09/06/2023 Latest News, Arms, Militaria & Firearms
Development of the famous Martini Henry rifle began in 1869, three years of continual testing and alteration were to shape the arm we recognise today. Originally, a long straight-sided .450 boxer cartridge was trialled but it was found to jam the action, this lead to Eley creating the bottle necked .577/450 which was to become synonymous with the firearm. Official production of the MkI began in April 1871 however significant alterations were still to take place over the next two years.
This scarce unaltered Martini Henry MkI rifle included in our August sale may look like so many other Martini Henrys we sell, a closer look however, reveals some differences. These include the cleaning rod which has the original sharp-shouldered form, this was changed on later versions to a smoother tulip shape, thought of as kinder to the bore when used. The polished breech block is stamped S B relating to the improved striker from earlier MKI variants which were prone to breakage. The breech block is held in place with a bronze axis pin. These bronze pins were prone to falling out and consequently, a split steel pin was fitted to most rifles from 1874 onwards and used on all of the later patterns. The butt stock has a sling swivel, a feature removed from 1875 onwards and is fitted with a chequered butt plate as opposed to the polished versions found on the MKII.
What makes this Martini MKI so special is the unaltered original condition we find it in. Almost all MkI rifles were upgraded and altered within a year of production. Many were even fully converted to MkII rifles and stamped accordingly. The condition of this rifle is also superb. So robust is the design that these rifles were reissued over and over again and frequently show signs of an extremely hard working life. The MKI included in our August sale is in excellent shape considering its 150 years on the planet and is expected to sell for £2,500 – 3,500.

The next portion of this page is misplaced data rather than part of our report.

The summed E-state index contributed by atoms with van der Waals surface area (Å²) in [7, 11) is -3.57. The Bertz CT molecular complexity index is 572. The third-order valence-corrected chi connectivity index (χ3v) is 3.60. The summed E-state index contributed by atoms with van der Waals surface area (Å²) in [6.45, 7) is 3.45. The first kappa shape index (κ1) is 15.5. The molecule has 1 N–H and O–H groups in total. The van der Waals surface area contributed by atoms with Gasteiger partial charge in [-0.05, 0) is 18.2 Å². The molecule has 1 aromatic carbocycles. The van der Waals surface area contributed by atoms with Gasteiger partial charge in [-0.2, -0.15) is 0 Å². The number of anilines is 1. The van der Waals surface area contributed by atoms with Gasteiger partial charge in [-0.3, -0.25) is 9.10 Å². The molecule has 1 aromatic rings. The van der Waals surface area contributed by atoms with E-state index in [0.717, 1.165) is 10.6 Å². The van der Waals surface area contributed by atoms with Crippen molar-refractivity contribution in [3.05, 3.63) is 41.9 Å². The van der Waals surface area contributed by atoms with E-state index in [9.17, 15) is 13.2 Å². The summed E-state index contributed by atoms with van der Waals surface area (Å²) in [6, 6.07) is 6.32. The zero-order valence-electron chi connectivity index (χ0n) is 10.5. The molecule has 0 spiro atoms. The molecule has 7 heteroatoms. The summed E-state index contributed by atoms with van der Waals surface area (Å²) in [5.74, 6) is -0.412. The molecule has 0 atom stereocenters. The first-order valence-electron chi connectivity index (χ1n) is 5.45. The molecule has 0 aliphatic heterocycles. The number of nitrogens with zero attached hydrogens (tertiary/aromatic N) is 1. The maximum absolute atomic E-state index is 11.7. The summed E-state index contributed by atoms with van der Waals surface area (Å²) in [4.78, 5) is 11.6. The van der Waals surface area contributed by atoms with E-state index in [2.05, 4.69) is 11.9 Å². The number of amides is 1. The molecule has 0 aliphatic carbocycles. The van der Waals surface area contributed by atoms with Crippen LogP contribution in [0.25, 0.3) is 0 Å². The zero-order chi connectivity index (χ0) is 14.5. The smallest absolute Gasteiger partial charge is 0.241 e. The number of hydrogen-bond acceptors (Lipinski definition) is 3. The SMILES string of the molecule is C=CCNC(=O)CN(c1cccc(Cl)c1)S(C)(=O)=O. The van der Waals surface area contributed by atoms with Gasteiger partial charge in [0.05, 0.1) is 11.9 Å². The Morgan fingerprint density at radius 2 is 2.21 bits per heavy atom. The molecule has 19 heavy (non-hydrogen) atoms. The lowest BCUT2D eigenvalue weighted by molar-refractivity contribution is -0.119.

STOP PRESS! A converted MkI to MkII has just arrived at the saleroom and makes for a great comparison.
The MkII shows typical signs of age that so many Martini Henry rifles do due to extremely long service lifes. Unlike the almost pristine MkI the MkII has a weathered worn overall patina which is still very pleasing to some tastes. The MkII is dated 1872 on the action, the numeral ‘I’ which would have been central to the stamped legend on the action now has another character added and is somewhat off centre making it read ‘II’.
The bronze pin has been swapped for a steel split pin. If you look closely at the action you can see a crescent shaped piece of steel inlet covering up the locking screw seen on the MkI action.
The butt plate on the MkII is smooth unlike the chequered one found on the MkI, the wood butt no longer has the sling swivel either.
A close up of the two cleaning rods illustrates the more rounded tulip form of the MkII. This was changed from the MkI due to complaints of the sharp edges damaging the rifled bore. It is also much easier to removed and lock back.
Should you have any items you would like to sell in one of our Firearms, Arms and Militaria sales we would be pleased to hear from you. For more information please contact Chris Large on 01270 623878 or email email@example.com
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